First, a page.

1COBRA Research Institute, Netherlands, 2Huygens-Kamerlingh Onnes Laboratory, Leiden University, Netherlands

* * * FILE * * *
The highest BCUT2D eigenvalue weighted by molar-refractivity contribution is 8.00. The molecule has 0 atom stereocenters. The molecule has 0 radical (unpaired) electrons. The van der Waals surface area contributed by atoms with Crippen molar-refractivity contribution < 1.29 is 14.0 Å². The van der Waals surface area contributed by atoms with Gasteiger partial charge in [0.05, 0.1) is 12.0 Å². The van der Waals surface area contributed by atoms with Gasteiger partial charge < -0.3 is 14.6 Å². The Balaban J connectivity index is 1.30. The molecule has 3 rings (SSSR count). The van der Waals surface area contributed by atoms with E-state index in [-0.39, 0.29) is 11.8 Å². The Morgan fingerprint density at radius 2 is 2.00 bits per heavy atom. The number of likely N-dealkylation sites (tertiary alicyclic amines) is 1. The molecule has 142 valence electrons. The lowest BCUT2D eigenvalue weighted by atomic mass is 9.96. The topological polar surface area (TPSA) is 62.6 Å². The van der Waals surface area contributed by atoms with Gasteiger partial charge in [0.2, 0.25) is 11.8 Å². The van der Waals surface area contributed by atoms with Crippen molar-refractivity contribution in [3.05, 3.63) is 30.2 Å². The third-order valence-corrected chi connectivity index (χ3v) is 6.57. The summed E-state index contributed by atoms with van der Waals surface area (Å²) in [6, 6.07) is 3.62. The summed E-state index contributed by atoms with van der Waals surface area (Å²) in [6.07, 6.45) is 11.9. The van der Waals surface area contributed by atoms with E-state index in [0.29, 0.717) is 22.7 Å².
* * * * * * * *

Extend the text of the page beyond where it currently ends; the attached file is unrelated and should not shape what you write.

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Superconducting single photon detectors (SSPDs) are among the key technologies for quantum communication. In SSPDs, the absorption of photons creates a cloud of quasiparticles which can cause the formation of a resistive area, which appears in the read-out circuit as a voltage pulse. Recently the multiphoton detection regime was investigated in order to gain insight in the detection process and for possible application in multiphoton measurements . When the bias current is much lower than the critical value, the energy carried by one photon is not enough to trigger a detection event but two or more photons are required. This regime has applications in quantum optics, where multiphoton detection is a typical final step of many experiments. It was also shown to enable ultrasensitive, multiphoton interferometric autocorrelation. The efficicency of the multiphoton regime is limited, however, by the finite dimension of the quasiparticle cloud, to which we refer here as the hot spot. Only if the photons are absorbed close enough to each other they interact and count as single excitation. Here, we report on experiments to measure this interaction distance, which is of interest both for understanding the detection mechanism and for multiphoton applications. The minimum distance required for the interaction of two hot spots is related to the hot spot length scale and therefore provides relevant information about the detection mechanism. We exploited the two photon absorption to measure the hot spot length scale, s. In the case of a detector clicking when two photons are absorbed, the probability of a detection event will depend on L and s, where L is the length of the wire. This is because the first photon can be absorbed anywhere along L but, in order to cause a click, the second needs to be absorbed within s from the first one. To estimate s for NbN detectors, we fabricated wires with different lengths and identical widths and by means of detector tomography we determined, for each wire, the probability of a detection caused by the absorption of one and two photons. The squared ratio of the two detection probabilities, plotted as a function of wire length, reveals, as expected, a linear relation that allows us to estimate s. The experimental results show that the typical hot spot length scale is of the order of 20nm in NbN nanowire.